America Singer remains in the televised competition to win the hand of Prince Maxon Schreave of Illea -- a contest that's one part The Bachelor and one part The Hunger Games. Her feelings for Maxon are growing, but she still has feelings for her childhood sweetheart, Aspen. Aspen would rather she leave the palace behind and wait for him. But the competition and her greater purpose for being there, including making sure the other catty competitors don't win, makes her want to stay. When America sees a chance to be the wife of Maxon slipping away, she must decide what she really wants, and if what she feels for Maxon is true or just make-believe.

Is it any good?


THE ELITE ups the ante in the romantic department. In the series opener, The Selection, Maxon seems more wooden, but he comes vividly to life in this installment. His love for America is clear, but she's too wishy-washy  about her feelings for him. In one breath she hopes to be with Maxon, in the next pines for Aspen, and readers may get tired of it. Maxon gets tired of it and becomes interested in other competitors, even though he desires America.

Families can talk about...

  • Families can talk about the Selection series. Did you read the first book? How does The Elite compare?

  • America becomes jealous when Maxon flirts with and dates the other female competitors, yet she steals kisses with Aspen behind Maxon's back. What do you think of America's double-standard regarding boys and dating?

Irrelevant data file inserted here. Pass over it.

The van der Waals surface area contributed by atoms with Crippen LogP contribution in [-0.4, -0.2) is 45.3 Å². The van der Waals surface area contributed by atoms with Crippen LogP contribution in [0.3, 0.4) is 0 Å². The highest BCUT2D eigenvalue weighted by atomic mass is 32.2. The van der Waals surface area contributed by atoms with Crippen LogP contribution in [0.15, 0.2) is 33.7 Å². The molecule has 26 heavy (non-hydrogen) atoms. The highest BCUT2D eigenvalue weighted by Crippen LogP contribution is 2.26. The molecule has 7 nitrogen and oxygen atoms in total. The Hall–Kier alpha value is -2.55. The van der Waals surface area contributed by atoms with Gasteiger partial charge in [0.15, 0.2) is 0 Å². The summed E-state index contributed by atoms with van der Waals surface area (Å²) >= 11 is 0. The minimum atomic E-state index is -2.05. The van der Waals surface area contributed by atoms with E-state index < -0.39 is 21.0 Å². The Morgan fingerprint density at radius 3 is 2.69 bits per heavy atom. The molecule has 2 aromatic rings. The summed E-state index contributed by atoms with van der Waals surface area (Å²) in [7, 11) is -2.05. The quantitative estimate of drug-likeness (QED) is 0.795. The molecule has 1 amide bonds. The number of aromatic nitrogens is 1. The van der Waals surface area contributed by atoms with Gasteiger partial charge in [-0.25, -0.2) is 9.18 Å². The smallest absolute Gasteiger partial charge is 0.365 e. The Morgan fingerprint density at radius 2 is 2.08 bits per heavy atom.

• Why do you think stories -- and reality TV shows -- involving competitions to be chosen as a date or spouse are so popular?

Book details

Author:Kiera Cass
Genre:Science Fiction
Topics:Princesses and fairies, Arts and dance, Brothers and sisters, Friendship, Great girl role models, Holidays
Book type:Fiction
Publication date:April 23, 2013
Number of pages:336
Publisher's recommended age(s):13 - 17
Available on:Nook, Hardback, iBooks, Kindle

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Teen, 13 years old Written byVenezia June 30, 2013

Love it!!!

I love this book and read it twice. After waiting for about a year I was not disappointed! There are some sexy scenes but it doesn't go pass kissing. The violence was not that bad if you don't mind blood. I like the romance in this book as sappy as it can get. I also recommend the Selection Novella eBook which is Maxon's perspective!
What other families should know
Great role models
Too much sex
Teen, 14 years old Written byGRACE_Bookworm May 27, 2013

Great Romantic/Dystopian Book

The Elite is a wonderful read for anyone who enjoyes romantic or dystopian novels. There is some violence (rebel attacks) but nothing too graphic. In the book Lady America struggles to decide who she truly loves: Aspen or Prince Maxon. Romanitic situations are described between America and both of her lovers, but nothing past kissing. This is an awsome book!! Strongly recomended!
What other families should know
Too much violence
Too much sex
Teen, 13 years old Written byDitto247 November 16, 2013


This book was really good, and I can't wait for the next one! There's nothing really past kissing, and I really recommend this book to anyone!
What other families should know
Great messages
Great role models
Too much sex